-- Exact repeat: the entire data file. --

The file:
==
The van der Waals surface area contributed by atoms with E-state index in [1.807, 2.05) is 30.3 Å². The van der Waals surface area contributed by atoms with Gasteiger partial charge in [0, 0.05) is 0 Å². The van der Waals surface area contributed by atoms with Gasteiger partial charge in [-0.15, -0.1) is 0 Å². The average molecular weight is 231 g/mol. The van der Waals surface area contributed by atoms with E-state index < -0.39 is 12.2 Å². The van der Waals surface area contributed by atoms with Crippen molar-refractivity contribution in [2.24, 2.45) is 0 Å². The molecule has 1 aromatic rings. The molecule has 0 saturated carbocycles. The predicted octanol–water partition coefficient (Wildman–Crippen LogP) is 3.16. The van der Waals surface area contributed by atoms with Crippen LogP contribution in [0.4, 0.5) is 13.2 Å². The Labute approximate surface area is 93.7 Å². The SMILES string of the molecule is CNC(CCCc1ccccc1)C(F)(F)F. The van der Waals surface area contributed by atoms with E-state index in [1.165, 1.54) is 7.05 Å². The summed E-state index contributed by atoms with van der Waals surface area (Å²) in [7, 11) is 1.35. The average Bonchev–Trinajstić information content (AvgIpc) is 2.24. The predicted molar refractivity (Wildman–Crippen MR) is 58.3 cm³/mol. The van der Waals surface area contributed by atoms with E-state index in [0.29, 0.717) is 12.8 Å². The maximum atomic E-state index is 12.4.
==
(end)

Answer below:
The van der Waals surface area contributed by atoms with E-state index in [1.807, 2.05) is 30.3 Å². The van der Waals surface area contributed by atoms with Gasteiger partial charge in [0, 0.05) is 0 Å². The van der Waals surface area contributed by atoms with Gasteiger partial charge in [-0.15, -0.1) is 0 Å². The average molecular weight is 231 g/mol. The van der Waals surface area contributed by atoms with E-state index < -0.39 is 12.2 Å². The van der Waals surface area contributed by atoms with Crippen molar-refractivity contribution in [2.24, 2.45) is 0 Å². The molecule has 1 aromatic rings. The molecule has 0 saturated carbocycles. The predicted octanol–water partition coefficient (Wildman–Crippen LogP) is 3.16. The van der Waals surface area contributed by atoms with Crippen LogP contribution in [0.4, 0.5) is 13.2 Å². The Labute approximate surface area is 93.7 Å². The SMILES string of the molecule is CNC(CCCc1ccccc1)C(F)(F)F. The van der Waals surface area contributed by atoms with E-state index in [1.165, 1.54) is 7.05 Å². The summed E-state index contributed by atoms with van der Waals surface area (Å²) in [7, 11) is 1.35. The average Bonchev–Trinajstić information content (AvgIpc) is 2.24. The predicted molar refractivity (Wildman–Crippen MR) is 58.3 cm³/mol. The van der Waals surface area contributed by atoms with E-state index in [0.29, 0.717) is 12.8 Å². The maximum atomic E-state index is 12.4.